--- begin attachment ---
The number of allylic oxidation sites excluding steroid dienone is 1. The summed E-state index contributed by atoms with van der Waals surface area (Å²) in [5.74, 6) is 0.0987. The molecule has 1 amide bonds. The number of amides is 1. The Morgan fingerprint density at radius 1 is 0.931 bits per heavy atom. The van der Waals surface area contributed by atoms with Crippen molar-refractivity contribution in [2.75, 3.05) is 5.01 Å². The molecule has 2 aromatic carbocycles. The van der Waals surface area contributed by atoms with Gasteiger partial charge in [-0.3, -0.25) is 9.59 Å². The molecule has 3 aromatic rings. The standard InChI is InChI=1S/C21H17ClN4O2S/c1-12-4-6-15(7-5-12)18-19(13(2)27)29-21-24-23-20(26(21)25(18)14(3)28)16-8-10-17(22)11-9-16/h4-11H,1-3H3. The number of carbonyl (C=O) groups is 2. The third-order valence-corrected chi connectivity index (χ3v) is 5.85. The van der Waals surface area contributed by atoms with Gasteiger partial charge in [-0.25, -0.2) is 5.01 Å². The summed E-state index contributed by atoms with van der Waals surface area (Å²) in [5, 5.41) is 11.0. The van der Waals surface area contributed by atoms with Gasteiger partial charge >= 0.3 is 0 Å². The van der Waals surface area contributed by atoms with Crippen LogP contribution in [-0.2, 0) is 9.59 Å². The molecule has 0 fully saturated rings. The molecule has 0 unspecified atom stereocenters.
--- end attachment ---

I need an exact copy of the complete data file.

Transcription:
The number of allylic oxidation sites excluding steroid dienone is 1. The summed E-state index contributed by atoms with van der Waals surface area (Å²) in [5.74, 6) is 0.0987. The molecule has 1 amide bonds. The number of amides is 1. The Morgan fingerprint density at radius 1 is 0.931 bits per heavy atom. The van der Waals surface area contributed by atoms with Crippen molar-refractivity contribution in [2.75, 3.05) is 5.01 Å². The molecule has 2 aromatic carbocycles. The van der Waals surface area contributed by atoms with Gasteiger partial charge in [-0.3, -0.25) is 9.59 Å². The molecule has 3 aromatic rings. The standard InChI is InChI=1S/C21H17ClN4O2S/c1-12-4-6-15(7-5-12)18-19(13(2)27)29-21-24-23-20(26(21)25(18)14(3)28)16-8-10-17(22)11-9-16/h4-11H,1-3H3. The number of carbonyl (C=O) groups is 2. The third-order valence-corrected chi connectivity index (χ3v) is 5.85. The van der Waals surface area contributed by atoms with Gasteiger partial charge in [-0.25, -0.2) is 5.01 Å². The summed E-state index contributed by atoms with van der Waals surface area (Å²) in [5, 5.41) is 11.0. The van der Waals surface area contributed by atoms with Gasteiger partial charge >= 0.3 is 0 Å². The van der Waals surface area contributed by atoms with Crippen LogP contribution in [-0.2, 0) is 9.59 Å². The molecule has 0 fully saturated rings. The molecule has 0 unspecified atom stereocenters.